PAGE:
Celebrating Our Rare and Special Planet on Earth Day
I hear a lot of people say that looking at our universe from a solar system, galactic, or cosmological scale makes them feel small and insignificant. Insignificant to who and what? I look at our universe and I see the incredible complexity that has arisen from a few forces and a few fundamental laws. You see it in the structure of the cosmic background, you see it in the shapes of galaxies, you see it in the heavy elements formed in our stars. Nowhere do you see that complexity more than when you look at life. It was a glorious accident that allowed us to exist, and we exist in an incredibly delicate balance.
99.99999999…% of the universe is empty space. 99.9999999…% of that which is not empty space is lifeless. Why does it matter if somewhere light years away something doesn’t care about your individual existence? We have this amazing planet and it might not be unique in the universe in its complexity, but it is incredibly rare and special, and I feel very significant — overwhelmed with a sense of purpose and duty, in fact — because it is up to us to try as hard as we can to preserve this rare and special place and all the life on it.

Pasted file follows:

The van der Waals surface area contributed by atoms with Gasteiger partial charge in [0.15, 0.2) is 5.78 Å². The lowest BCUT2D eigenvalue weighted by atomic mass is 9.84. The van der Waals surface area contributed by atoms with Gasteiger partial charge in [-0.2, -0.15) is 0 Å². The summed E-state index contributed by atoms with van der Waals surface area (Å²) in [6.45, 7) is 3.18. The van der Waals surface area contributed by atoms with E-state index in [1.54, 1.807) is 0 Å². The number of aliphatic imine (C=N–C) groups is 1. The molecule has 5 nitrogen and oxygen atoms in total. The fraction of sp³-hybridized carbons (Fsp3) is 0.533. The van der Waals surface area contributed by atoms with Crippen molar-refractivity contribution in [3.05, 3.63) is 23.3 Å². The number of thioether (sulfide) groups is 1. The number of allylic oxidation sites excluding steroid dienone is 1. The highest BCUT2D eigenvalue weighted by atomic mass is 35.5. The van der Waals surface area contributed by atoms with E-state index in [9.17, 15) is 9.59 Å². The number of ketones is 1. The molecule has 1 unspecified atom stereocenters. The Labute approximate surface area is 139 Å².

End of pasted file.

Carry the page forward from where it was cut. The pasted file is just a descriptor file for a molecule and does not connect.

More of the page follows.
The structure of the universe doesn’t make me feel insignificant. It makes me feel incredibly lucky. By some chance I exist in this rare place. Thus it is my duty to try to keep life existing here, and to try to make that life as pleasant as possible for the other rare and lucky creatures who share it with me.
– Jenn Seiler, astrophysicist and Universe Sandbox ² developer.
Learn how we simulate Earth’s climate and how you can explore it in Universe Sandbox ²: